Add to this the lure of the screens – TV, film, and video on phones, tablets, computers and the less-viewed big screen of the family room.
In Last Child in the Woods, he expresses his fears that our children are increasingly disconnected from the natural world.
I agree, though I don’t go as far as the author who then links children’s disconnect from nature directly to attention-deficit hyperactivity disorder, stress, depression and anxiety disorders and childhood obesity. Still, I can see with my own sons that exposing kids to nature can be a kind of therapy for a busy world.
We tried as parents to get our kids hiking, swimming, camping and wandering both local woods and national and state parks. I encouraged unstructured creative play. The boys were a bit out of it because we severely limited their exposure to video games and discouraged mindless television viewing from one channel to another.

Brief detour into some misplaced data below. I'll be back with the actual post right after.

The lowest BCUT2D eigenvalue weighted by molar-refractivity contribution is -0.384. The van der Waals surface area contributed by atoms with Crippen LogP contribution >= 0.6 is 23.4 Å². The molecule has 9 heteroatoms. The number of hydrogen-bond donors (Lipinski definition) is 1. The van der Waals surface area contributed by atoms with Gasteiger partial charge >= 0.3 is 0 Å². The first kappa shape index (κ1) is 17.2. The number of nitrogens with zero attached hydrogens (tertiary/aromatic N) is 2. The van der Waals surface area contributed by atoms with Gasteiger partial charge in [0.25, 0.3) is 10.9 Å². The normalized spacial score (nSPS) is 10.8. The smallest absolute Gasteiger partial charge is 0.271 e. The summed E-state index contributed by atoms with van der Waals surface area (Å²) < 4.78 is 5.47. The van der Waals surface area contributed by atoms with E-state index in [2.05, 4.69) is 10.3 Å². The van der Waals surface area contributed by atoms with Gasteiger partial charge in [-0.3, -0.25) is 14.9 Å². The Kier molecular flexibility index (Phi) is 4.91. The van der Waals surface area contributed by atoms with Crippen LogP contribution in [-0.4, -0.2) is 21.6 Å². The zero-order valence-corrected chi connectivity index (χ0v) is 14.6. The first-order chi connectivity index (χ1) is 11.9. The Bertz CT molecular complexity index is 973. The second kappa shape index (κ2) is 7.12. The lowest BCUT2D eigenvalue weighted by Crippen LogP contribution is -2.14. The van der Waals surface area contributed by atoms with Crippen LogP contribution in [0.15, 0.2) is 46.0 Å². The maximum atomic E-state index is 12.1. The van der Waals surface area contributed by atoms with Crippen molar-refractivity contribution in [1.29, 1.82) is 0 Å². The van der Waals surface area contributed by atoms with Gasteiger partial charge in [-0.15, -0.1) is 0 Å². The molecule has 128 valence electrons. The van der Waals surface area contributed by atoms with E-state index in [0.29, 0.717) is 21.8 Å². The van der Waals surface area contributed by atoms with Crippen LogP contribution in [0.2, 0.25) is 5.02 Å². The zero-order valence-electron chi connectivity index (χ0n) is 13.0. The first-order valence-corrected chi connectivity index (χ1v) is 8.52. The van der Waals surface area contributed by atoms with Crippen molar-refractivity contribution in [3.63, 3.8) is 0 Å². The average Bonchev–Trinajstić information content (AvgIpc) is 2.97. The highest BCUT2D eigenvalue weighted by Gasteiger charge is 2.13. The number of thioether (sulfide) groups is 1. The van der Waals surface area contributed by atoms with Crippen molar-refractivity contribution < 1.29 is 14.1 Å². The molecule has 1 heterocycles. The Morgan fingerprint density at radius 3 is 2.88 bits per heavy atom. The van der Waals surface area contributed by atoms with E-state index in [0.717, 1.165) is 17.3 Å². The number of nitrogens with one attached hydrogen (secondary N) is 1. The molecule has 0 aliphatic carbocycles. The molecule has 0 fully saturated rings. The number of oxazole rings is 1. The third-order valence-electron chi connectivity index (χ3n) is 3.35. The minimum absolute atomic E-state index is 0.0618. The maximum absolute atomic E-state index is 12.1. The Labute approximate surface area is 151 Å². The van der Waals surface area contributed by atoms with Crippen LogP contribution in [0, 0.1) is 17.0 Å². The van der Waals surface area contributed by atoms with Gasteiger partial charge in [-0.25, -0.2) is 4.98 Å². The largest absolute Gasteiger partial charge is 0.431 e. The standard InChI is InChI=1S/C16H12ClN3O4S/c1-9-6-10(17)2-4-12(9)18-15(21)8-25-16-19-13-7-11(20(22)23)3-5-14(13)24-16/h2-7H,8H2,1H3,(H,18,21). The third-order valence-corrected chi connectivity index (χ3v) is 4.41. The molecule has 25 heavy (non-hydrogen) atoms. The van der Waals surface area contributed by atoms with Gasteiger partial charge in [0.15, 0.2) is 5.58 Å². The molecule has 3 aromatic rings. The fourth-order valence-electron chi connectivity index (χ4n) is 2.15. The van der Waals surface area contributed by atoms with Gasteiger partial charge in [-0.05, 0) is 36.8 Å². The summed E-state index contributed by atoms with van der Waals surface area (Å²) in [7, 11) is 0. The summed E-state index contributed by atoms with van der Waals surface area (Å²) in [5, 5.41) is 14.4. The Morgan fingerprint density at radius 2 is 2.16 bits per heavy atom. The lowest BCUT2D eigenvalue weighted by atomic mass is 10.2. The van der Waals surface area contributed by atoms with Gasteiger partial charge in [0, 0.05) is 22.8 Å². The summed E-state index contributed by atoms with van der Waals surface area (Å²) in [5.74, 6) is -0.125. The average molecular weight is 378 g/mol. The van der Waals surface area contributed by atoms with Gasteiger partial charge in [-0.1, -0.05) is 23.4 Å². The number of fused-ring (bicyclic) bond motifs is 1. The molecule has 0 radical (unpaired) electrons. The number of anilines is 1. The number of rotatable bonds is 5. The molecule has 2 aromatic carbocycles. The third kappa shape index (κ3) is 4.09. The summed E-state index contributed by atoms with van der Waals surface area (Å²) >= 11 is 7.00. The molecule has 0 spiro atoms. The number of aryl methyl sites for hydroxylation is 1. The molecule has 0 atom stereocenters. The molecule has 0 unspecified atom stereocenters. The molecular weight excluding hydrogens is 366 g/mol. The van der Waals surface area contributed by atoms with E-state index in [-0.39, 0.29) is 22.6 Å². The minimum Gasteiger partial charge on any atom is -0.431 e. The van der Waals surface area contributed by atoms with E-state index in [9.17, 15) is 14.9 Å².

Both of us were public school teachers then and we chose not to work summers so that we could have 10 weeks with the kids. No summer teen tours or sleepaway camps. We did the town pool and summer sports and Cub and Boy Scouts and a 4-H equestrian club which were all more structured, but there were lots of days spent playing at the parks and in the woods and building things in the backyard and basement.
We lived in suburbia, but I tried to connect the boys to nature by teaching them animal tracking and catch-and-release fishing, planting flowers and vegetables, learning about the stars and constellations, the Moon and planets, and knowing the names of plants and trees. They learned about other cultures and nature, like American Indian beliefs and Buddhism.